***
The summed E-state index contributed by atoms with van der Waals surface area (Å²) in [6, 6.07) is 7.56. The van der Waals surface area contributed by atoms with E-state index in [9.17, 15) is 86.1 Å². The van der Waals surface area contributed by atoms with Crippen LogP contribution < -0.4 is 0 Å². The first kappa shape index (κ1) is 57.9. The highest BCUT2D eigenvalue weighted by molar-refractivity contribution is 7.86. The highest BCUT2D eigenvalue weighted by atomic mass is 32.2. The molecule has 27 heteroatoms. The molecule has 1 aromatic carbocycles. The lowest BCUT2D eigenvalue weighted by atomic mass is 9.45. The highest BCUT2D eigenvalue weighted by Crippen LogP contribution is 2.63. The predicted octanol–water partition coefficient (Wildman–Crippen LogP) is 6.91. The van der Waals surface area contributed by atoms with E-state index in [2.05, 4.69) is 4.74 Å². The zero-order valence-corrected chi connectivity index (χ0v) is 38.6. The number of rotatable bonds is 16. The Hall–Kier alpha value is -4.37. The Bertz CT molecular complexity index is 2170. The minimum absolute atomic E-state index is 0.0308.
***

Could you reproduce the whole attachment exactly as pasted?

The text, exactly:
The summed E-state index contributed by atoms with van der Waals surface area (Å²) in [6, 6.07) is 7.56. The van der Waals surface area contributed by atoms with E-state index in [9.17, 15) is 86.1 Å². The van der Waals surface area contributed by atoms with Crippen LogP contribution < -0.4 is 0 Å². The first kappa shape index (κ1) is 57.9. The highest BCUT2D eigenvalue weighted by molar-refractivity contribution is 7.86. The highest BCUT2D eigenvalue weighted by atomic mass is 32.2. The molecule has 27 heteroatoms. The molecule has 1 aromatic carbocycles. The lowest BCUT2D eigenvalue weighted by atomic mass is 9.45. The highest BCUT2D eigenvalue weighted by Crippen LogP contribution is 2.63. The predicted octanol–water partition coefficient (Wildman–Crippen LogP) is 6.91. The van der Waals surface area contributed by atoms with E-state index in [2.05, 4.69) is 4.74 Å². The zero-order valence-corrected chi connectivity index (χ0v) is 38.6. The number of rotatable bonds is 16. The Hall–Kier alpha value is -4.37. The Bertz CT molecular complexity index is 2170. The minimum absolute atomic E-state index is 0.0308.